Mesa Petroleum Co. Chairman T. Boone Pickens Jr. said today he apparently has lost a crucial shareholder vote in his effort to take control of Unocal Corp.
But Pickens said after today's annual shareholder meeting that he will challenge the voting because of what he said were questionable promises made to shareholders by members of the company's management.
Unocal officials, who denied the charges, said they will announce the results of the shareholder balloting next Monday -- an indication that the vote was close.
Pickens had asked Unocal shareholders to vote to adjourn today's meeting until the end of June to give his investor group a chance to formulate and present to shareholders a comprehensive plan to take over the company.
Pickens' investor group, which owns about 13.6 percent of Unocal, went to court immediately after the meeting in an effort to get the results of the shareholder balloting thrown out and the election rerun.
In an interview after the meeting, Pickens said "we probably do not have the vote." And Unocal Chairman and President Fred L. Hartley said at a press conference, "We're optimistic" about the outcome of the balloting.
Should Pickens indeed lose the vote and be unable to convince a court to overturn the results of the balloting, it could be a year before he is able to mount a serious challenge to Unocal because the corporate bylaws make takeover challenges difficult between annual meetings. It would take a shareholder vote at an annual meeting to change the bylaws.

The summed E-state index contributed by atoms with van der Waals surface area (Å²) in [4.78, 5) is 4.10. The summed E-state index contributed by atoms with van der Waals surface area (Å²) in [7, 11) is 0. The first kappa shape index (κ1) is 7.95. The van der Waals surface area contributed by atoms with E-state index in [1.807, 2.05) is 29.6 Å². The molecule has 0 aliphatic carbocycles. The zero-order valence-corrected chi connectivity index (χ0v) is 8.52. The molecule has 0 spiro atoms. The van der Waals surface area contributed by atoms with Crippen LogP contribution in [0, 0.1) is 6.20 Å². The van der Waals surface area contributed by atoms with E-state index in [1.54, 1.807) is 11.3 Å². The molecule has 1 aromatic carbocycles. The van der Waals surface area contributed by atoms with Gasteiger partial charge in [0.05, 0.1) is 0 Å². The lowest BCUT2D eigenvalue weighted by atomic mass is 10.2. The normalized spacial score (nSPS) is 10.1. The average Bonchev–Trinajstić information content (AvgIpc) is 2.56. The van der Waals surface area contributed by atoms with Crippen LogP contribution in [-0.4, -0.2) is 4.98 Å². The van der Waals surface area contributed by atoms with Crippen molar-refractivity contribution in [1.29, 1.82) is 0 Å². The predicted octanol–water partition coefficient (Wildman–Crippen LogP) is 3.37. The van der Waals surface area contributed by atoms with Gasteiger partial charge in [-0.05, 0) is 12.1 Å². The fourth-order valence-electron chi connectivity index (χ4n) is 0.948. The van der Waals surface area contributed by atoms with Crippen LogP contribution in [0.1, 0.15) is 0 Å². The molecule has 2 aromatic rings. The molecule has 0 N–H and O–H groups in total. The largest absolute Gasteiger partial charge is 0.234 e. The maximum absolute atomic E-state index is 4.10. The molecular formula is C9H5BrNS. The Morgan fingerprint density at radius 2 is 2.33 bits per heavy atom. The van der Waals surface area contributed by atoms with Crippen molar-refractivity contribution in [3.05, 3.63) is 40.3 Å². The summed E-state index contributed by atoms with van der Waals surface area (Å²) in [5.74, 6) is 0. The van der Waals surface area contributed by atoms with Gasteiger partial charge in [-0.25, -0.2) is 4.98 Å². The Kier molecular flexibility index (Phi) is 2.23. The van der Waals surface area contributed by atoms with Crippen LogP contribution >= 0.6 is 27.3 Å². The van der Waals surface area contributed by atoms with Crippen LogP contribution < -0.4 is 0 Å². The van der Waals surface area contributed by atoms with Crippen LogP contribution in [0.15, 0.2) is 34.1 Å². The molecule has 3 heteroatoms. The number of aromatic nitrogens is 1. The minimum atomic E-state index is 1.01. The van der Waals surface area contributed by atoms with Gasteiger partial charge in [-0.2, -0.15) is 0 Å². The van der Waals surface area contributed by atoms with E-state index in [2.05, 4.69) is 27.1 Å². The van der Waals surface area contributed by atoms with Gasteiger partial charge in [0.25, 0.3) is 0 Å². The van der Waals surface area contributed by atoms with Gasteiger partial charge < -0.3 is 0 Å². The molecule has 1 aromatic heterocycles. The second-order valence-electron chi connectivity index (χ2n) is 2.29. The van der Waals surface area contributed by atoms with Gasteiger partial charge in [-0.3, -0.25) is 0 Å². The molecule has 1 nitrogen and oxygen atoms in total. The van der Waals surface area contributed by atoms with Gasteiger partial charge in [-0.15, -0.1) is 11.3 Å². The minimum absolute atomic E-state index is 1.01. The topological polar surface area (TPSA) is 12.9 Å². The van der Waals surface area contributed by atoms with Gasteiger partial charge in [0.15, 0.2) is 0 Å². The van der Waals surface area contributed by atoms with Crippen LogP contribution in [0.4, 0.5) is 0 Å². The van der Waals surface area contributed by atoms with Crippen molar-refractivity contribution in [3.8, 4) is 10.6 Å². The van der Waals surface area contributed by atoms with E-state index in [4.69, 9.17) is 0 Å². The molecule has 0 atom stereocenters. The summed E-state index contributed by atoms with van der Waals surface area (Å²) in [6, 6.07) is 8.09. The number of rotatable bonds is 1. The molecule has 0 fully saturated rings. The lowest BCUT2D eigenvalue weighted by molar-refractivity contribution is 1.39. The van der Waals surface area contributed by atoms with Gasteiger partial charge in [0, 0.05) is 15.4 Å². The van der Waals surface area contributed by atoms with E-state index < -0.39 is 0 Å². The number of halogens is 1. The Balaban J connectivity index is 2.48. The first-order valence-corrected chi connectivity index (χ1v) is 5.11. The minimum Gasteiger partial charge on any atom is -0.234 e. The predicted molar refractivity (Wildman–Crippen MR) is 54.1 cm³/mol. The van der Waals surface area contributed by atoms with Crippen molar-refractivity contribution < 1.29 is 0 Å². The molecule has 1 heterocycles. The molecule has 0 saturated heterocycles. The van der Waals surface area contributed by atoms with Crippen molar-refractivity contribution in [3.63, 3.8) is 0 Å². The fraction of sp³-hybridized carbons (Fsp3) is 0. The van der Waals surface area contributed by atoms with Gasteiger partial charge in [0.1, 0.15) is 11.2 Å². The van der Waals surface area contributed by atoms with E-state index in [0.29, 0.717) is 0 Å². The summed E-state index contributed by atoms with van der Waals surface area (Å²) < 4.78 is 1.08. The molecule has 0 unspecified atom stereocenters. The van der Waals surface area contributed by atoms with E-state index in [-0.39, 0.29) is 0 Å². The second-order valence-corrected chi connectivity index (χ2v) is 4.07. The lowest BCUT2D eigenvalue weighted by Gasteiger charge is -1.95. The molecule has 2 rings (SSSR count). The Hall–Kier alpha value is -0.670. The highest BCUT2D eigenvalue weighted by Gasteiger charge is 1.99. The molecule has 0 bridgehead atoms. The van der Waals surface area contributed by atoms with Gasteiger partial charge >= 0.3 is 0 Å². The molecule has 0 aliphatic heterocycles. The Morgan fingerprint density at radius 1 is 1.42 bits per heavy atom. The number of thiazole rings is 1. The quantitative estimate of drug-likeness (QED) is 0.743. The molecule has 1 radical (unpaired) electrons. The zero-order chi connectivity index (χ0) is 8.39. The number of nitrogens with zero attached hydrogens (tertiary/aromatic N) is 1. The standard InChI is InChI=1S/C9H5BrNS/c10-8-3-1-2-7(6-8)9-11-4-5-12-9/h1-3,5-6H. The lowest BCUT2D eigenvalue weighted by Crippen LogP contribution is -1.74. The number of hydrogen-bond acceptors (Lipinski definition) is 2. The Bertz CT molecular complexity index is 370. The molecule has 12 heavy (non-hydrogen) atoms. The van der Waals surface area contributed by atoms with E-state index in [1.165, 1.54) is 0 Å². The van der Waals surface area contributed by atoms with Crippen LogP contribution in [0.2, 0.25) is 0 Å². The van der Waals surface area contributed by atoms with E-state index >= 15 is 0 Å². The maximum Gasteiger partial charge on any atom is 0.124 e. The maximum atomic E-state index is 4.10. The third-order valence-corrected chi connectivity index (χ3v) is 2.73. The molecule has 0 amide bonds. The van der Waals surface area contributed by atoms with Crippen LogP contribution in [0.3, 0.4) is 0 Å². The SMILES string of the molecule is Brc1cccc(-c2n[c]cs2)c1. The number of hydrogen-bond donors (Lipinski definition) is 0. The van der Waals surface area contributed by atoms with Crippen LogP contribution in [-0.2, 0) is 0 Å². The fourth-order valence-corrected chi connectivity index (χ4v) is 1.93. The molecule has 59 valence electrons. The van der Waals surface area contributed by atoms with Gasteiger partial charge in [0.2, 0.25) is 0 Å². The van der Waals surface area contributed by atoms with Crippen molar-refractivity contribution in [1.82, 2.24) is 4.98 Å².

Today's shareholder meeting provided a good deal of give and take among Pickens, Hartley and Unocal shareholders about the relative merits of Pickens' proposals and the alternatives presented by Unocal, which include a $72-a-share buyback of 29 percent of the company's stock.
Even as the meeting was going on, Unocal lost a key court challenge pertaining to that offer: The Delaware Court of Chancery, upholding an earlier decision, ruled that Unocal would have to include the shares held by Pickens' group in any stock buyback. Unocal said it will appeal the decision.
Hartley said Unocal reserved the right to withdraw the $72-a-share offer rather than buy Pickens' shares under it. The prospect of Unocal dropping the offer rather than buying Pickens' stock appeared to disturb many shareholders who spoke at the meeting. Some indicated frustration at Hartley's unwillingness to promise that the buyback will take place regardless of Pickens' participation.
The question of Unocal's position on buying back Pickens' stock is also at the center of Pickens' challenge of the shareholder vote. Pickens said some large Unocal shareholders were promised by Unocal officials that the company would follow through with the $72-a-share offer even if the Pickens group were included.
David Batchelder, vice president for finance at Mesa, said the Pickens group would file affidavits with a federal court here from stockholders who were given this promise, but he would not give more details.
Hartley denied that such a promise had been made to any of his company's shareholders.
One of the meeting's lighter moments came when Hartley said that all the publicity over the battle with Pickens had allowed Unocal to cancel a "several-million-dollar" institutional ad campaign to tout the recent change in the company's name from Union Oil Co. of California. "Thanks to Mr. Pickens," he said, "everybody knows us."